Nothing could be more successful than the connection formed between the Neuchatel family and Myra Ferrars. Both parties to the compact were alike satisfied. Myra had “got out of that hole” which she always hated; and though the new life she had entered was not exactly the one she had mused over, and which was founded on the tradition of her early experience, it was a life of energy and excitement, of splendour and power, with a total absence of petty vexations and miseries, affording neither time nor cause for the wearing chagrin of a monotonous and mediocre existence. But the crowning joy of her emancipation was the prospect it offered of frequent enjoyment of the society of her brother.
With regard to the Neuchatels, they found in Myra everything they could desire. Mrs. Neuchatel was delighted with a companion who was not the daughter of a banker, and whose schooled intellect not only comprehended all her doctrines, however abstruse or fanciful, but who did not hesitate, if necessary, to controvert or even confute them. As for Adriana, she literally idolised a friend whose proud spirit and clear intelligence were calculated to exercise a strong but salutary influence over her timid and sensitive nature. As for the great banker himself, who really had that faculty of reading character which his wife flattered herself she possessed, he had made up his mind about Myra from the first, both from her correspondence and her conversation. “She has more common sense than any woman I ever knew, and more,” he would add, “than most men. If she were not so handsome, people would find it out; but they cannot understand that so beautiful a woman can have a headpiece, that, I really believe, could manage the affairs in Bishopsgate Street.”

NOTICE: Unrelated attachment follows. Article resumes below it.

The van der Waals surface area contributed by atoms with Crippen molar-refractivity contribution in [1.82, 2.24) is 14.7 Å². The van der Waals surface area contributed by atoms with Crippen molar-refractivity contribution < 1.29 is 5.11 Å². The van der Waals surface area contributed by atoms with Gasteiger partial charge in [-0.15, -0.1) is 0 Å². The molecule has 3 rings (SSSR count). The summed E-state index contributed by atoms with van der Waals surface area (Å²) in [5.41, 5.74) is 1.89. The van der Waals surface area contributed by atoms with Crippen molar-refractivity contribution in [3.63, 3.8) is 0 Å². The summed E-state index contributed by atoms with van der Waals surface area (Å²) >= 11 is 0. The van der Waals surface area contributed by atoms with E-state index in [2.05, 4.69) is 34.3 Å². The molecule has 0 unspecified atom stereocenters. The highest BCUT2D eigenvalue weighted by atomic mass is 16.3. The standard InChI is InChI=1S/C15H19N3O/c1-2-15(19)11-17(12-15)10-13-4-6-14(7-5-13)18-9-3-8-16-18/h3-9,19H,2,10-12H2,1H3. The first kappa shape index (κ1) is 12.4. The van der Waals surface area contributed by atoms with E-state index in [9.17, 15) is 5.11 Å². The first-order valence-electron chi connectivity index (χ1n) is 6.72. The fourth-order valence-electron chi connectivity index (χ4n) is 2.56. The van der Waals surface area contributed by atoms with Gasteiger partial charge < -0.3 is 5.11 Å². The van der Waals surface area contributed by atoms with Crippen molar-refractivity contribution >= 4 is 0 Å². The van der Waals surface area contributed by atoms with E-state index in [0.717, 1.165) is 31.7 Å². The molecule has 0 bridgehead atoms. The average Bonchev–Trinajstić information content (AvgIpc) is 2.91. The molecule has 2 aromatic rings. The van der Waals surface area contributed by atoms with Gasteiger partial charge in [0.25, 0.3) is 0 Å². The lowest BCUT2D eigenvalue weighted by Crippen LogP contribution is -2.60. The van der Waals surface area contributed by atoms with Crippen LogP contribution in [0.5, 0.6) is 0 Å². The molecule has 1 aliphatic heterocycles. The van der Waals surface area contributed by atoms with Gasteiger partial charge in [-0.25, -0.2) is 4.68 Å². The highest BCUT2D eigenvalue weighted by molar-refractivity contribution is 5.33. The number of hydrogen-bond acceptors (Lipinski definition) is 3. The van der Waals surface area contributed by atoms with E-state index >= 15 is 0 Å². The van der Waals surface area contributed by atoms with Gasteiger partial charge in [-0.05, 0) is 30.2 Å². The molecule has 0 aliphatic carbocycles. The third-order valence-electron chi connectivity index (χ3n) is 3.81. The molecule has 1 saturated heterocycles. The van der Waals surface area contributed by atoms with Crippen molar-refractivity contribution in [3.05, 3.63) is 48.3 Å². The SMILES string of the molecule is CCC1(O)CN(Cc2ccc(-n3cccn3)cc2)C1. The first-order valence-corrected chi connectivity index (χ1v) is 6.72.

In the meantime life at Hainault resumed its usual course; streams of guests, of all parties, colours, and classes, and even nations. Sometimes Mr. Neuchatel would say, “I really must have a quiet day that Miss Ferrars may dine with us, and she shall ask her brother. How glad I shall be when she goes into half-mourning! I scarcely catch a glimpse of her.” And all this time his wife and daughter did nothing but quote her, which was still more irritating, for, as he would say, half-grumbling and half-smiling, “If it had not been for me she would not have been here.”
At first Adriana would not dine at table without Myra, and insisted on sharing her imprisonment. “It does not look like a cell,” said Myra, surveying, not without complacency, her beautiful little chamber, beautifully lit, with its silken hangings and carved ceiling and bright with books and pictures; “besides, there is no reason why you should be a prisoner. You have not lost a father, and I hope never will.”
“Amen!” said Adriana; “that would indeed be the unhappiest day of my life.”
“You cannot be in society too much in the latter part of the day,” said Myra. “The mornings should be sacred to ourselves, but for the rest of the hours people are to see and to be seen, and,” she added, “to like and be liked.”
Adriana shook her head; “I do not wish any one to like me but you.”
“I am sure I shall always like you, and love you,” said Myra, “but I am equally sure that a great many other people will do the same.”
“It will not be myself that they like or love,” said Adriana with a sigh.
“Now, spare me that vein, dear Adriana; you know I do not like it. It is not agreeable, and I do not think it is true. I believe that women are loved much more for themselves than is supposed. Besides, a woman should be content if she is loved; that is the point; and she is not to inquire how far the accidents of life have contributed to the result. Why should you not be loved for yourself? You have an interesting appearance. I think you very pretty. You have choice accomplishments and agreeable conversation and the sweetest temper in the world. You want a little self-conceit, my dear. If I were you and admired, I should never think of my fortune.”